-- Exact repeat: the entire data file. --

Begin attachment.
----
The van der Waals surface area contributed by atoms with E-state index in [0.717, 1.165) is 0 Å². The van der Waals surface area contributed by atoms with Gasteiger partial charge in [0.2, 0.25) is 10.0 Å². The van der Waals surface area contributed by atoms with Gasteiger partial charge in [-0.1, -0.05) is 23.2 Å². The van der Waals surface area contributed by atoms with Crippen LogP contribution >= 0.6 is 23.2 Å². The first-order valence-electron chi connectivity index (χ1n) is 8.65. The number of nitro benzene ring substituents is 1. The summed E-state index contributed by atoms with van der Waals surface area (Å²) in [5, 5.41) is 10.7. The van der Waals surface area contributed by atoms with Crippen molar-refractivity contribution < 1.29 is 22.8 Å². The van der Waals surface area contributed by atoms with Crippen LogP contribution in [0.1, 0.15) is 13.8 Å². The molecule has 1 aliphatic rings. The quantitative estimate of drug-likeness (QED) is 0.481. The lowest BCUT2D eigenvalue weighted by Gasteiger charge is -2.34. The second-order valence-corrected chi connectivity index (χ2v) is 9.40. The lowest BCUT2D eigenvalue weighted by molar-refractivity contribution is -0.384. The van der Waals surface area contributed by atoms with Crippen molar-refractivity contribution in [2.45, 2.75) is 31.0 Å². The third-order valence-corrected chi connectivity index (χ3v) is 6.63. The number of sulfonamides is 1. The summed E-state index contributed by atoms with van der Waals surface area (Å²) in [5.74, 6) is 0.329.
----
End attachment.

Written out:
The van der Waals surface area contributed by atoms with E-state index in [0.717, 1.165) is 0 Å². The van der Waals surface area contributed by atoms with Gasteiger partial charge in [0.2, 0.25) is 10.0 Å². The van der Waals surface area contributed by atoms with Gasteiger partial charge in [-0.1, -0.05) is 23.2 Å². The van der Waals surface area contributed by atoms with Crippen LogP contribution >= 0.6 is 23.2 Å². The first-order valence-electron chi connectivity index (χ1n) is 8.65. The number of nitro benzene ring substituents is 1. The summed E-state index contributed by atoms with van der Waals surface area (Å²) in [5, 5.41) is 10.7. The van der Waals surface area contributed by atoms with Crippen molar-refractivity contribution < 1.29 is 22.8 Å². The van der Waals surface area contributed by atoms with Crippen LogP contribution in [0.1, 0.15) is 13.8 Å². The molecule has 1 aliphatic rings. The quantitative estimate of drug-likeness (QED) is 0.481. The lowest BCUT2D eigenvalue weighted by Gasteiger charge is -2.34. The second-order valence-corrected chi connectivity index (χ2v) is 9.40. The lowest BCUT2D eigenvalue weighted by molar-refractivity contribution is -0.384. The van der Waals surface area contributed by atoms with Crippen molar-refractivity contribution in [2.45, 2.75) is 31.0 Å². The third-order valence-corrected chi connectivity index (χ3v) is 6.63. The number of sulfonamides is 1. The summed E-state index contributed by atoms with van der Waals surface area (Å²) in [5.74, 6) is 0.329.